Three Cheers for Love

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Three Cheers for Love
Directed by Ray McCarey
Produced byA.M. Botsford
Written by George Marion, Jr.
Starring Eleanore Whitney
Robert Cummings
William Frawley
Elizabeth Patterson
Roscoe Karns
John Halliday
Music by Phil Boutelje
Charles Bradshaw
John Leipold
CinematographyHarry Fischbeck
Edited by Edward Dmytryk
Production
company
Distributed byParamount Pictures
Release date
  • June 26, 1936 (1936-06-26)
Running time
61 minutes
CountryUnited States
LanguageEnglish

Three Cheers for Love is a 1936 American musical film directed by Ray McCarey, written by George Marion, Jr., and starring Eleanore Whitney, Robert Cummings, William Frawley, Elizabeth Patterson, Roscoe Karns and John Halliday. It was released on June 26, by Paramount Pictures. [1] [2]

Musical film film genre

Musical film is a film genre in which songs sung by the characters are interwoven into the narrative, sometimes accompanied by dancing.

Raymond Benedict "Ray" McCarey was an American film director, brother of director Leo McCarey.

Eleanore Whitney American actress

See also Eleanor Bull

Contents

Plot

The showman Charles Dormant and wife Consuelo decide to send their daughter Sharon, familiarly known as "Skippy," to boarding school. Wilma Chester's school is going broke, so she permits old acquaintance Milton Shakespeare to bring his theatrical troupe to the school and stage a Thanksgiving show, hoping Skippy's dad will attend and offer everyone work in his professional theatrical revues.

Skippy is reluctant to perform until handsome songwriter Jimmy Tuttle changes her mind. She is shocked, however, when her father rejects an invitation to the show, unaware that Consuelo has answered it without showing it to him. Another shock comes when Eve Bronson turns up, claiming Jimmy's about to marry her and only pretending to like Skippy.

Once he learns about the show, Charles is delighted to come. By this time Skippy wants no part of it, but Jimmy carries her to the stage, convinces her to entertain, then drops to one knee and proposes marriage to her.

Cast

Robert Cummings American film and television actor

Charles Clarence Robert Orville Cummings, was an American film and television actor known mainly for his roles in comedy films such as The Devil and Miss Jones (1941) and Princess O'Rourke (1943), but was also effective in dramatic films, especially two of Alfred Hitchcock's thrillers, Saboteur (1942) and Dial M for Murder (1954). Cummings received five Primetime Emmy Award nominations, and won the Primetime Emmy Award for Best Actor in a Single Performance in 1955. On February 8, 1960, he received two stars on the Hollywood Walk of Fame for his contributions to the motion picture and television industries. The motion picture star is at 6816 Hollywood Boulevard, the television star is on 1718 Vine Street.

William Frawley American actor

William Clement Frawley was an American stage entertainer and screen and television actor best known for playing landlord Fred Mertz in the American television sitcom I Love Lucy and Bub in the television comedy series My Three Sons.

Elizabeth Patterson (actress) actress

Mary Elizabeth Patterson was an American theatre, film, and television character actress who gained popular recognition late in her career playing the elderly neighbor Matilda Trumbull on the television comedy series I Love Lucy.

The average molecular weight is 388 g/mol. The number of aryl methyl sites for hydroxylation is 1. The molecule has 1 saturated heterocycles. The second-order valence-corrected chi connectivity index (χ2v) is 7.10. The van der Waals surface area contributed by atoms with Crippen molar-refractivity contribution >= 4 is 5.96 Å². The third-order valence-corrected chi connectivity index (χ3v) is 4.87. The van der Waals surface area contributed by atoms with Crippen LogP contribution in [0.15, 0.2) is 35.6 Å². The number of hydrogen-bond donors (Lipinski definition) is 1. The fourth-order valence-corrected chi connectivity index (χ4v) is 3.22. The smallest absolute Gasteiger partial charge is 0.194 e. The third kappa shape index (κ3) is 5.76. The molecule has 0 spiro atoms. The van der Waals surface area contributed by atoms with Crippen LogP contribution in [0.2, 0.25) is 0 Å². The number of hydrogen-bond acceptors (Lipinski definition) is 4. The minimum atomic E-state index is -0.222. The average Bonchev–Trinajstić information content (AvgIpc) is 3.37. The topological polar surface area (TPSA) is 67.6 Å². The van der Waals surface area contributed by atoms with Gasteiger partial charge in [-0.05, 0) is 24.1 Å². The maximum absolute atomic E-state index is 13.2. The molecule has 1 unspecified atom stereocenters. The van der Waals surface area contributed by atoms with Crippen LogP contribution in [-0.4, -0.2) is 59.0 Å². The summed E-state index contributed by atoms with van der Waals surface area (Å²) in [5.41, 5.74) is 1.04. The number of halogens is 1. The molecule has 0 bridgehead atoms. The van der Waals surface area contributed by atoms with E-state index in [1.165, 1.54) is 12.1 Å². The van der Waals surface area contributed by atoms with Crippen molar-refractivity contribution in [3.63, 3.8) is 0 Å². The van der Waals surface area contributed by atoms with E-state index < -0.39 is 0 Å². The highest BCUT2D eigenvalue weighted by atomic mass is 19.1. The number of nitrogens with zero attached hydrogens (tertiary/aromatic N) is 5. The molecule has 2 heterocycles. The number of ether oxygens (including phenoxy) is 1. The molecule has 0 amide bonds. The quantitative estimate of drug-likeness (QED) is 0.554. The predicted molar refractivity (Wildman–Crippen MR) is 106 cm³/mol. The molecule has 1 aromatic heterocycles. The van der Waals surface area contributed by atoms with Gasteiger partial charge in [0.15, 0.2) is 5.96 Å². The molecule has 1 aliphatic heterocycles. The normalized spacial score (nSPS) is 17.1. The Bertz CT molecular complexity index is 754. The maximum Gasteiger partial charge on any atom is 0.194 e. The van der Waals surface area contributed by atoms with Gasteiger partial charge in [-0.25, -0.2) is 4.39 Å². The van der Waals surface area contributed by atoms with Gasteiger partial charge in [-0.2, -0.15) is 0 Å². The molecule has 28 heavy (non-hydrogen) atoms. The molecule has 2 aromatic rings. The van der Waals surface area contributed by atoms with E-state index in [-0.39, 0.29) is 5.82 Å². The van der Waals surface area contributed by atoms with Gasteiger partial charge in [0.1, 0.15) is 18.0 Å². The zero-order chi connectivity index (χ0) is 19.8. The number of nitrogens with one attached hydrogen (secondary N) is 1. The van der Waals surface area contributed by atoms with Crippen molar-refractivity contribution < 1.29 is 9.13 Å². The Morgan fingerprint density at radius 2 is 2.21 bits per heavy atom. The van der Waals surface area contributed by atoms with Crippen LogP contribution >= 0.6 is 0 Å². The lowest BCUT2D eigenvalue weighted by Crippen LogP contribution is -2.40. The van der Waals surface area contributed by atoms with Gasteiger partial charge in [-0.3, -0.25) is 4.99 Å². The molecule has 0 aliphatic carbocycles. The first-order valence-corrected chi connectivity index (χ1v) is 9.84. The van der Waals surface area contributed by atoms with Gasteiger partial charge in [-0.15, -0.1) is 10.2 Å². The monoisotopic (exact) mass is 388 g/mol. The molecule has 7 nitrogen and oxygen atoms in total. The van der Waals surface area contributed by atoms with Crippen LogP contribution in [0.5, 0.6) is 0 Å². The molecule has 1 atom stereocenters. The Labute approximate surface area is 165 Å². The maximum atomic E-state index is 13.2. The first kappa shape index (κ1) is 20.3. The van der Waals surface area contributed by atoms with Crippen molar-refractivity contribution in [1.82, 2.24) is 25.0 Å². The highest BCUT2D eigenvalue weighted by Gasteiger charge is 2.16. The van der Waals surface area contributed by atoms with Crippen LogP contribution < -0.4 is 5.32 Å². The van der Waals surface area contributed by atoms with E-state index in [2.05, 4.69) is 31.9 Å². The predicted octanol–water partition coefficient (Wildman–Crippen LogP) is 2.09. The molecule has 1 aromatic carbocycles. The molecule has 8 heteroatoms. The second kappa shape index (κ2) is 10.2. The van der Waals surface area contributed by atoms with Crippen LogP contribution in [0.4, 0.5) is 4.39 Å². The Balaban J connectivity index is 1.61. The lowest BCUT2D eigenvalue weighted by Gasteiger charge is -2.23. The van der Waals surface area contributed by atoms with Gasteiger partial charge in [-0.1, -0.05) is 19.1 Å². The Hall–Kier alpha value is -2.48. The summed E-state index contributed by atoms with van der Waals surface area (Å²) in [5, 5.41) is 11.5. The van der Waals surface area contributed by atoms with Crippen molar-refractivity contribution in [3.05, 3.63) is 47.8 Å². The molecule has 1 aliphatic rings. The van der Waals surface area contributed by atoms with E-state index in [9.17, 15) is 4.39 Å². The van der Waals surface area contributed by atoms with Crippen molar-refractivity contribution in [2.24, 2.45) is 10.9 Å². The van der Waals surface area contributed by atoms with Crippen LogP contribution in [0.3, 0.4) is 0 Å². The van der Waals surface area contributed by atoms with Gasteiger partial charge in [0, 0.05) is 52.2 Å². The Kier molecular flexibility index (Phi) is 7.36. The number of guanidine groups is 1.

Production

Cummings was cast in December 1935. [3]

Filming started March 1936. [4]

Reception

Frank Nugent of The New York Times said, "There came shyly yesterday to the Roxy Theatre a picture called Three Cheers for Love, and the best we can do is describe it as Hollywood's equivalent of the employes' annual picnic. Paramount—if our inference is correct—must have summoned a select number of its juveniles, praised them for their loyalty to the firm and, as a reward for good behavior, told them they could take a cameraman, director, a few sets and one of the lesser scripts and make a picture all by themselves. We gather that the youngsters enjoyed the picnic, but Paramount has no right to ask us to pay the bill." [5]

Frank Stanley Nugent was an American screenwriter, journalist, and film reviewer, who wrote 21 film scripts, 11 for director John Ford. He wrote almost a thousand reviews for The New York Times before leaving journalism for Hollywood. He was nominated for an Academy Award in 1953 and twice won the Writers Guild of America Award for Best Written American Comedy. The Writers Guild of America, West ranks his screenplay for The Searchers (1956) among the top 101 screenplays of all time.

<i>The New York Times</i> Daily broadsheet newspaper based in New York City

The New York Times is an American newspaper based in New York City with worldwide influence and readership. Founded in 1851, the paper has won 127 Pulitzer Prizes, more than any other newspaper. The Times is ranked 18th in the world by circulation and 3rd in the U.S.

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References

  1. "Three Cheers for Love (1936) - Overview". TCM.com. Retrieved 2015-06-26.Cite web requires |website= (help)
  2. Three Cheers for Love Monthly Film Bulletin; London Vol. 3, Iss. 25, (Jan 1, 1936): 120.
  3. Exodus of Hollywood Players to England Continues; Los Angeles Times 16 Dec 1935: 15. <r/ef><ref>Cummings Groomed For Stellar Parts The Washington Post 26 Apr 1936: AA3.
  4. NEW FILM PRODUCTIONS STARTED IN PAST WEEK Los Angeles Times 29 Mar 1936: C1.
  5. Nugent, Frank S. (1936-08-01). "Movie Review - Three Cheers for Love - Notes in Minor Key on 'Three Cheers for Love,' at the Roxy, and 'Final Hour' at the Rialto". NYTimes.com. Retrieved 2015-06-26.Cite web requires |website= (help)